The Confession: “The World God Only Knows” Five-Year Retrospective

April 12, 2019 marks the five-year anniversary of a momentous occasion: the day of the final and most important love confession in the manga The World God Only Knows. There’s a lot that’s special about this particular ending, not least of which was the internet’s powerful reaction to it, best encapsulated in the image below, which collects before and after reactions toward the reveal. For those who want to avoid spoilers about this series, or those who would feel offended by typical 4chan speech, it would be best to turn back now. For those who want to stay, I hope you like hearing me wax nostalgic about what makes this conclusion so great.

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My Favorite Thing About The World God Only Knows

With the premise of a dating sim-addicted nerd tasked to woo real women in order to exorcise loose demon souls from them by using his wealth of game-derived “knowledge,”  The World God Only Knows is the kind of anime that can very easily go wrong. Initially, I approached the series with some wariness, but after having finished the first season I found myself immediately eagerly continuing with the second one. Overall, I ended up being reasonably impressed by The World God Only Knows and it hinges on one reason in particular.

Given the concept of the series, it inevitably leads to a good number of female characters being introduced in order for the hero Keima to work his moves. In the case of The World God Only Knows, it also results in each girl having a particular problem that must be resolved in order Keima to win their heart, and the danger I felt was that it could potentially lead to the kind of series where a girl appears, Keima romances her and breaks the curse, and then her story is simply done, as if this romancing is the most important period of her life. Thankfully however, The World God Only Knows avoids that pitfall with grace and dignity.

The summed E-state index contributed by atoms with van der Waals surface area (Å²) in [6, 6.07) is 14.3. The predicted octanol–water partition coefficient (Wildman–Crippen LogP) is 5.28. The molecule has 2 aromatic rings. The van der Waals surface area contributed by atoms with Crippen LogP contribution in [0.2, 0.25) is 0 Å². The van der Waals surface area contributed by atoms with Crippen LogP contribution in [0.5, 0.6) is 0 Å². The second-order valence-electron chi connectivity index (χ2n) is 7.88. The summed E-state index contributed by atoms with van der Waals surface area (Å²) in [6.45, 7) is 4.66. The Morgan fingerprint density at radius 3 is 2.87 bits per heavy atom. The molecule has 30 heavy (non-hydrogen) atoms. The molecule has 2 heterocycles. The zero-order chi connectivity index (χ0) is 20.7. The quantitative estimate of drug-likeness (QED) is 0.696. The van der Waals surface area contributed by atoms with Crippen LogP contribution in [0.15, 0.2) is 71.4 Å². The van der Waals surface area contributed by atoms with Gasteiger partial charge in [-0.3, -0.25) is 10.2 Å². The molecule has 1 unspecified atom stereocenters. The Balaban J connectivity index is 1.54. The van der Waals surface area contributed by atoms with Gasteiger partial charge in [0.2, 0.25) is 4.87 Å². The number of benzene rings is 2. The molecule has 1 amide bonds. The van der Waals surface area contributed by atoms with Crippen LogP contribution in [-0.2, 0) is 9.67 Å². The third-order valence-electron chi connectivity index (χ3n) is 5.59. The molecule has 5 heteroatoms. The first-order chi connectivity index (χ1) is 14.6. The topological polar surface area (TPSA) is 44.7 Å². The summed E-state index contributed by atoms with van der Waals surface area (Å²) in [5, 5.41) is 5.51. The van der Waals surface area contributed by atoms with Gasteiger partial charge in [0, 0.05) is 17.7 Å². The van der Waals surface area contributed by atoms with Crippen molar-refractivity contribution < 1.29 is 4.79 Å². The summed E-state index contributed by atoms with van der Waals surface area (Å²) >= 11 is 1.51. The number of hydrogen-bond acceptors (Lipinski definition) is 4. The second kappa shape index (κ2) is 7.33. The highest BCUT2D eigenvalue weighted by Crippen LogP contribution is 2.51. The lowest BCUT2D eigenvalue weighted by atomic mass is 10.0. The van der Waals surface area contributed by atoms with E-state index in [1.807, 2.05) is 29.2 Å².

Certainly Keima does make the girls fall for him, but rather than end up feeling like a girl’s story is reaching its conclusion, it’s more like their story is only just beginning. Keima acts as a turning point in their lives, where they resolve some long-standing (or perhaps recent) issue and come out the better for it, their mental and emotional states refreshed. The entire world is open to them. Also, they forget about falling in love with Keima so he doesn’t end up having half a dozen girls chasing him at all times.

Though perhaps The World God Only Knows could be called a visual novel-themed anime, it ends up behaving more like a healing anime. Showing the opportunities that can be available with some renewed perspective on life and the willingness to confront inner demons (no pun intended), The World God Only Knows maybe therapeutic to not only its cast of characters but perhaps to the viewers as well.

If you want to try it out, the entire thing is on Crunchyroll, and if you want more, keep in mind that it’s based on a manga.